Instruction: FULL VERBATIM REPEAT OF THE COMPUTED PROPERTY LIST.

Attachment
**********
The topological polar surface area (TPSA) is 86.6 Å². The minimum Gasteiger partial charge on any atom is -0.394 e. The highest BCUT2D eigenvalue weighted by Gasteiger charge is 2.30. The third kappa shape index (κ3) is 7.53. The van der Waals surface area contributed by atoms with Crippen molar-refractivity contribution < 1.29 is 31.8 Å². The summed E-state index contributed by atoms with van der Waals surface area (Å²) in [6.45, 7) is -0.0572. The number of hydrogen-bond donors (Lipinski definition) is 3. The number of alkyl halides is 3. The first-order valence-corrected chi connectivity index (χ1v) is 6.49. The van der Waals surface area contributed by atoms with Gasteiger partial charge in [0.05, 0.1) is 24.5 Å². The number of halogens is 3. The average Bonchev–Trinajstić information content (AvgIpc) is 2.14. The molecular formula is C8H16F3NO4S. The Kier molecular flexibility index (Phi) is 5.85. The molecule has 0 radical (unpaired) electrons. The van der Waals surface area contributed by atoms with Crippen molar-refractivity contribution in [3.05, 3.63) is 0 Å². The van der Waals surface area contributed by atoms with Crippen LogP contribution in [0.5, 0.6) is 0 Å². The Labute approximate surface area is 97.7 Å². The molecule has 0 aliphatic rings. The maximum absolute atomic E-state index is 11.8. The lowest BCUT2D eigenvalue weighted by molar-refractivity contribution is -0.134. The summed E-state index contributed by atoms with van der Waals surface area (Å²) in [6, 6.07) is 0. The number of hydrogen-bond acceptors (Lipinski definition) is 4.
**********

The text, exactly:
The topological polar surface area (TPSA) is 86.6 Å². The minimum Gasteiger partial charge on any atom is -0.394 e. The highest BCUT2D eigenvalue weighted by Gasteiger charge is 2.30. The third kappa shape index (κ3) is 7.53. The van der Waals surface area contributed by atoms with Crippen molar-refractivity contribution < 1.29 is 31.8 Å². The summed E-state index contributed by atoms with van der Waals surface area (Å²) in [6.45, 7) is -0.0572. The number of hydrogen-bond donors (Lipinski definition) is 3. The number of alkyl halides is 3. The first-order valence-corrected chi connectivity index (χ1v) is 6.49. The van der Waals surface area contributed by atoms with Gasteiger partial charge in [0.05, 0.1) is 24.5 Å². The number of halogens is 3. The average Bonchev–Trinajstić information content (AvgIpc) is 2.14. The molecular formula is C8H16F3NO4S. The Kier molecular flexibility index (Phi) is 5.85. The molecule has 0 radical (unpaired) electrons. The van der Waals surface area contributed by atoms with Crippen molar-refractivity contribution in [3.05, 3.63) is 0 Å². The van der Waals surface area contributed by atoms with Crippen LogP contribution in [0.5, 0.6) is 0 Å². The Labute approximate surface area is 97.7 Å². The molecule has 0 aliphatic rings. The maximum absolute atomic E-state index is 11.8. The lowest BCUT2D eigenvalue weighted by molar-refractivity contribution is -0.134. The summed E-state index contributed by atoms with van der Waals surface area (Å²) in [6, 6.07) is 0. The number of hydrogen-bond acceptors (Lipinski definition) is 4.